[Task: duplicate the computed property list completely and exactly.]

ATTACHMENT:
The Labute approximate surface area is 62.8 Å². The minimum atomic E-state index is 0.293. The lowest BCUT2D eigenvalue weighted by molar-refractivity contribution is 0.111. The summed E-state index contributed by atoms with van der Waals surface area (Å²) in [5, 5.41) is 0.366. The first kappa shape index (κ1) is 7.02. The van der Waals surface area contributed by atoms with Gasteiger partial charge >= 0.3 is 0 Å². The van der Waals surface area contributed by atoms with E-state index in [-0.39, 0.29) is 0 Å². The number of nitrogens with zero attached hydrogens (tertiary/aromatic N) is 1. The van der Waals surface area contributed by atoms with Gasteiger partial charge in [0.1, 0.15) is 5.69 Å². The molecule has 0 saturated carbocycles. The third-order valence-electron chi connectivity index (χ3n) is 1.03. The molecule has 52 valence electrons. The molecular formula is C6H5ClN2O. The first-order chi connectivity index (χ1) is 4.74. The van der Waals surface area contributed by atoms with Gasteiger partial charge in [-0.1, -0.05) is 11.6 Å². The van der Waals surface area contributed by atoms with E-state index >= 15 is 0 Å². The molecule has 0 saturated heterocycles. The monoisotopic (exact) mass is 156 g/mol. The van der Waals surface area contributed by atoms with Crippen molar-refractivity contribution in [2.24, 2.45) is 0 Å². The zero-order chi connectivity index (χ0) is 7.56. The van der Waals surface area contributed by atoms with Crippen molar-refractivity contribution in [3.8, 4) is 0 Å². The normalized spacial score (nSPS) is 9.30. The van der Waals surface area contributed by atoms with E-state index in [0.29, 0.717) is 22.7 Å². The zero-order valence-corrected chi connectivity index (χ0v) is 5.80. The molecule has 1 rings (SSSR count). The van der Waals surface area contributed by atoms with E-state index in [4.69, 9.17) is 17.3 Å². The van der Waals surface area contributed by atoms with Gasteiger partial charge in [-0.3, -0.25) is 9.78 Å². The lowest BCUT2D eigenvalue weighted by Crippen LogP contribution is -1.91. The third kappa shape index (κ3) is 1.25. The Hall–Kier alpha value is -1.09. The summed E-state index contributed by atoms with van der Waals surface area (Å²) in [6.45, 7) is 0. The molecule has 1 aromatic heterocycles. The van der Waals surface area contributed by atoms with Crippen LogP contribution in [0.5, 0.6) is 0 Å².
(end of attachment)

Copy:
The Labute approximate surface area is 62.8 Å². The minimum atomic E-state index is 0.293. The lowest BCUT2D eigenvalue weighted by molar-refractivity contribution is 0.111. The summed E-state index contributed by atoms with van der Waals surface area (Å²) in [5, 5.41) is 0.366. The first kappa shape index (κ1) is 7.02. The van der Waals surface area contributed by atoms with Gasteiger partial charge >= 0.3 is 0 Å². The van der Waals surface area contributed by atoms with E-state index in [-0.39, 0.29) is 0 Å². The number of nitrogens with zero attached hydrogens (tertiary/aromatic N) is 1. The van der Waals surface area contributed by atoms with Gasteiger partial charge in [0.1, 0.15) is 5.69 Å². The molecule has 0 saturated carbocycles. The third-order valence-electron chi connectivity index (χ3n) is 1.03. The molecule has 52 valence electrons. The molecular formula is C6H5ClN2O. The first-order chi connectivity index (χ1) is 4.74. The van der Waals surface area contributed by atoms with Gasteiger partial charge in [-0.1, -0.05) is 11.6 Å². The van der Waals surface area contributed by atoms with E-state index >= 15 is 0 Å². The molecule has 0 saturated heterocycles. The monoisotopic (exact) mass is 156 g/mol. The van der Waals surface area contributed by atoms with Crippen molar-refractivity contribution in [2.24, 2.45) is 0 Å². The zero-order chi connectivity index (χ0) is 7.56. The van der Waals surface area contributed by atoms with Crippen molar-refractivity contribution in [3.8, 4) is 0 Å². The normalized spacial score (nSPS) is 9.30. The van der Waals surface area contributed by atoms with E-state index in [0.29, 0.717) is 22.7 Å². The zero-order valence-corrected chi connectivity index (χ0v) is 5.80. The molecule has 1 rings (SSSR count). The van der Waals surface area contributed by atoms with E-state index in [4.69, 9.17) is 17.3 Å². The van der Waals surface area contributed by atoms with Gasteiger partial charge in [-0.3, -0.25) is 9.78 Å². The lowest BCUT2D eigenvalue weighted by Crippen LogP contribution is -1.91. The third kappa shape index (κ3) is 1.25. The Hall–Kier alpha value is -1.09. The summed E-state index contributed by atoms with van der Waals surface area (Å²) in [6.45, 7) is 0. The molecule has 1 aromatic heterocycles. The van der Waals surface area contributed by atoms with Crippen LogP contribution in [0.5, 0.6) is 0 Å².